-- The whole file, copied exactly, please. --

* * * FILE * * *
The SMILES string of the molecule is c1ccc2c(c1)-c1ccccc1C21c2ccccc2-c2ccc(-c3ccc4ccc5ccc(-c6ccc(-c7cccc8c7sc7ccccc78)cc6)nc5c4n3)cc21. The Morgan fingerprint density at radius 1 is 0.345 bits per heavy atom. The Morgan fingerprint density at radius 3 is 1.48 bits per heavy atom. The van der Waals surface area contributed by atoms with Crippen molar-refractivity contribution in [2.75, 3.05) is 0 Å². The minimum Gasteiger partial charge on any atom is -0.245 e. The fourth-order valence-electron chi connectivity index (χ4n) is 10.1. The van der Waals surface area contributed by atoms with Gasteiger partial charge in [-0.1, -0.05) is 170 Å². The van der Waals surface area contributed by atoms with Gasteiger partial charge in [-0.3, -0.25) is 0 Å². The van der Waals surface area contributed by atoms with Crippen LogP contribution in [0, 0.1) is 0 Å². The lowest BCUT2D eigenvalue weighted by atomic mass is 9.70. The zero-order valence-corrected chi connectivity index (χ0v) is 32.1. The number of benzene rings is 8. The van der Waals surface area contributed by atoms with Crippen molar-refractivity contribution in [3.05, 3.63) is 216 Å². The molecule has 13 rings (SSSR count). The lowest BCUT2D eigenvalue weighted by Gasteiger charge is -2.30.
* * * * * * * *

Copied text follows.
The SMILES string of the molecule is c1ccc2c(c1)-c1ccccc1C21c2ccccc2-c2ccc(-c3ccc4ccc5ccc(-c6ccc(-c7cccc8c7sc7ccccc78)cc6)nc5c4n3)cc21. The Morgan fingerprint density at radius 1 is 0.345 bits per heavy atom. The Morgan fingerprint density at radius 3 is 1.48 bits per heavy atom. The van der Waals surface area contributed by atoms with Crippen molar-refractivity contribution in [2.75, 3.05) is 0 Å². The minimum Gasteiger partial charge on any atom is -0.245 e. The fourth-order valence-electron chi connectivity index (χ4n) is 10.1. The van der Waals surface area contributed by atoms with Gasteiger partial charge in [-0.1, -0.05) is 170 Å². The van der Waals surface area contributed by atoms with Gasteiger partial charge in [-0.3, -0.25) is 0 Å². The van der Waals surface area contributed by atoms with Crippen LogP contribution in [0, 0.1) is 0 Å². The lowest BCUT2D eigenvalue weighted by atomic mass is 9.70. The zero-order valence-corrected chi connectivity index (χ0v) is 32.1. The number of benzene rings is 8. The van der Waals surface area contributed by atoms with Crippen molar-refractivity contribution in [3.05, 3.63) is 216 Å². The molecule has 13 rings (SSSR count). The lowest BCUT2D eigenvalue weighted by Gasteiger charge is -2.30.